Writing Books/Will my readers have sympathy for this character?
QUESTION: I'm not good with psychology. This question is for a story I'm writing. Let's say there's this 8-Year old girl, who was raised in solitude, rarely goes into the outside world. She was raised to kill innocent people just for pleasure. She has vast knowledge of handguns and all that. Her name is Lily. She was raised buy this guy let's call him the Master, who taught her to kill people. She loves him more than anything, since he's the only person she knows.The Master doesn't care about her and uses her as a tool. But when authorities take her away, she is sent to therapy.
How do you think she will turn out when she is separated from her caretaker? How will she be around other children? What would a therapist do? What will she become when she's a teen?
Please note that this is for a work of fiction. I'm a writer. I'm not that great with psychology and when I try to look it up, I can't find anything
Well I have a story written about the relationship with Lily and the Master. Well, it's her past. She lost her memory and ends up awake in someone's home. Now suddenly she's getting all these memories of Master. Her goal is to find the man who raised her, because he's the only one she knows. He will tell her who she is. But when she finally finds him, The master makes a deal with her. If she serves under him once more, he promises to restore her memories. If Lily joined the Master, would you have sympathy for her?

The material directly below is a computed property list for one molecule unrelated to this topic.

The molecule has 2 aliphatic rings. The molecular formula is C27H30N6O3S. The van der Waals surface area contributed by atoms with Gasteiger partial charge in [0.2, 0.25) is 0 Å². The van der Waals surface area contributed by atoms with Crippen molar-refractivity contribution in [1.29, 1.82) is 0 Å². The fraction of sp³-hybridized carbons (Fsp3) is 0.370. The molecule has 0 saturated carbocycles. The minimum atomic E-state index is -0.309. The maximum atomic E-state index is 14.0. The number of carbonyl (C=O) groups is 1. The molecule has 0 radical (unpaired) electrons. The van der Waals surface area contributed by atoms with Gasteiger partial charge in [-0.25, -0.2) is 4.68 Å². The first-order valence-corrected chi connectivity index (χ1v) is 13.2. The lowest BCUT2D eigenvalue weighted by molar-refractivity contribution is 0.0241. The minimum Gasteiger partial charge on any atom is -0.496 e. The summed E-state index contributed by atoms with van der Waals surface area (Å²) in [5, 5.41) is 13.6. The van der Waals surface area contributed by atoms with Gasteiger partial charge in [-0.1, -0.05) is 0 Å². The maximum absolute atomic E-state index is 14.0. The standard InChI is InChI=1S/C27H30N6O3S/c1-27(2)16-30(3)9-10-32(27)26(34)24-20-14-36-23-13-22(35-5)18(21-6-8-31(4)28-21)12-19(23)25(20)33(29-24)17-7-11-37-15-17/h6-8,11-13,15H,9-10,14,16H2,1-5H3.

Thank you for your assistance. I just want to see if I have written this, my readers would sympathize with her.
ANSWER: Hi, Cindy!
Well, you've got two issues at play here. First you've got a young girl that kills for fun/pleasure. Second you've got the separation from the person who taught her this. That brings you into two different areas of psychology.
1. Developmental psychology. One of the primary theories of developmental psychology is the concept of "nature versus nurture." A long list of famous psychologists and psychiatrists have opined on both sides of this debate. The basic concept of the "nature" theory is that a person is born with a "psychological blueprint" and no amount of training can alter what that person would naturally do. If a person is a born killer, no amount of rehabilitation will remove that instinct. If a person is a born pacifist, no amount of training or torture will make them kill. If they like to play in mud, you'll never keep them clean. In the "nurture" theory, scientists claim that each baby is a blank slate and how the baby is raised defines them. This is one of the arguments (on both sides) with the concept of homosexuality. Some claim a person is BORN homosexual (nature) while others argue that the concept must be taught (nurture.) With your child, you'll have to pick one of these schools of psychology to follow, so if you look on the web for "nature vs. nurture" or "developmental psychology" you'll find out a lot more.